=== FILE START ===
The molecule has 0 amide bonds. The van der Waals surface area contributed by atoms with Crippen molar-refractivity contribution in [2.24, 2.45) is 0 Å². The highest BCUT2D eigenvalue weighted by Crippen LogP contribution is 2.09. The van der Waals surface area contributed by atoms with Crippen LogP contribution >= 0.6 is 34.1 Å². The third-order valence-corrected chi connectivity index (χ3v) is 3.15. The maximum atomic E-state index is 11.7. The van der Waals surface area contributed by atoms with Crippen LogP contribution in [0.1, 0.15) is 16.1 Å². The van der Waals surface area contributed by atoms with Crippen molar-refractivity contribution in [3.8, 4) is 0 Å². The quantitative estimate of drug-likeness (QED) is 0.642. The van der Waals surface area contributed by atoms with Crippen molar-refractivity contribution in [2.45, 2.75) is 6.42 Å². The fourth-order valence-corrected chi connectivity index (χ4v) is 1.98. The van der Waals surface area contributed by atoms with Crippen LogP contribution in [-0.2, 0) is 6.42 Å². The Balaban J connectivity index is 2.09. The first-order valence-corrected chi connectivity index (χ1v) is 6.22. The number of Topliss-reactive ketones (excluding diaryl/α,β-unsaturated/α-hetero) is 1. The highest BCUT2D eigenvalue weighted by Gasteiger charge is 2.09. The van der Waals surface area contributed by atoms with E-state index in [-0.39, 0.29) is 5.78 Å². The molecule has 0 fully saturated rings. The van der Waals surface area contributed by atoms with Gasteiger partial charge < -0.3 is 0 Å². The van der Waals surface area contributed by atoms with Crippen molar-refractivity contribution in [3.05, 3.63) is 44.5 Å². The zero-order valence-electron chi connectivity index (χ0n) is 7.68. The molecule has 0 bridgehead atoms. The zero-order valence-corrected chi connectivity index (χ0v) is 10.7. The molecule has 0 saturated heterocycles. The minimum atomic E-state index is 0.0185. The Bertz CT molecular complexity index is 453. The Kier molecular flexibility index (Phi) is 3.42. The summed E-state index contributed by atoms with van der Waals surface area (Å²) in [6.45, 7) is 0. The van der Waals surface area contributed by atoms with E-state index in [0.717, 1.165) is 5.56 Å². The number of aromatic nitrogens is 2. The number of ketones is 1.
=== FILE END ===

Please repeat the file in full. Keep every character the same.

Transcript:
The molecule has 0 amide bonds. The van der Waals surface area contributed by atoms with Crippen molar-refractivity contribution in [2.24, 2.45) is 0 Å². The highest BCUT2D eigenvalue weighted by Crippen LogP contribution is 2.09. The van der Waals surface area contributed by atoms with Crippen LogP contribution >= 0.6 is 34.1 Å². The third-order valence-corrected chi connectivity index (χ3v) is 3.15. The maximum atomic E-state index is 11.7. The van der Waals surface area contributed by atoms with Crippen LogP contribution in [0.1, 0.15) is 16.1 Å². The van der Waals surface area contributed by atoms with Crippen molar-refractivity contribution in [3.8, 4) is 0 Å². The quantitative estimate of drug-likeness (QED) is 0.642. The van der Waals surface area contributed by atoms with Crippen molar-refractivity contribution in [2.45, 2.75) is 6.42 Å². The fourth-order valence-corrected chi connectivity index (χ4v) is 1.98. The van der Waals surface area contributed by atoms with Crippen LogP contribution in [-0.2, 0) is 6.42 Å². The Balaban J connectivity index is 2.09. The first-order valence-corrected chi connectivity index (χ1v) is 6.22. The number of Topliss-reactive ketones (excluding diaryl/α,β-unsaturated/α-hetero) is 1. The highest BCUT2D eigenvalue weighted by Gasteiger charge is 2.09. The van der Waals surface area contributed by atoms with E-state index in [-0.39, 0.29) is 5.78 Å². The molecule has 0 fully saturated rings. The van der Waals surface area contributed by atoms with Gasteiger partial charge < -0.3 is 0 Å². The van der Waals surface area contributed by atoms with Crippen molar-refractivity contribution in [3.05, 3.63) is 44.5 Å². The zero-order valence-electron chi connectivity index (χ0n) is 7.68. The molecule has 0 bridgehead atoms. The zero-order valence-corrected chi connectivity index (χ0v) is 10.7. The molecule has 0 saturated heterocycles. The minimum atomic E-state index is 0.0185. The Bertz CT molecular complexity index is 453. The Kier molecular flexibility index (Phi) is 3.42. The summed E-state index contributed by atoms with van der Waals surface area (Å²) in [6.45, 7) is 0. The van der Waals surface area contributed by atoms with E-state index in [0.717, 1.165) is 5.56 Å². The number of aromatic nitrogens is 2. The number of ketones is 1.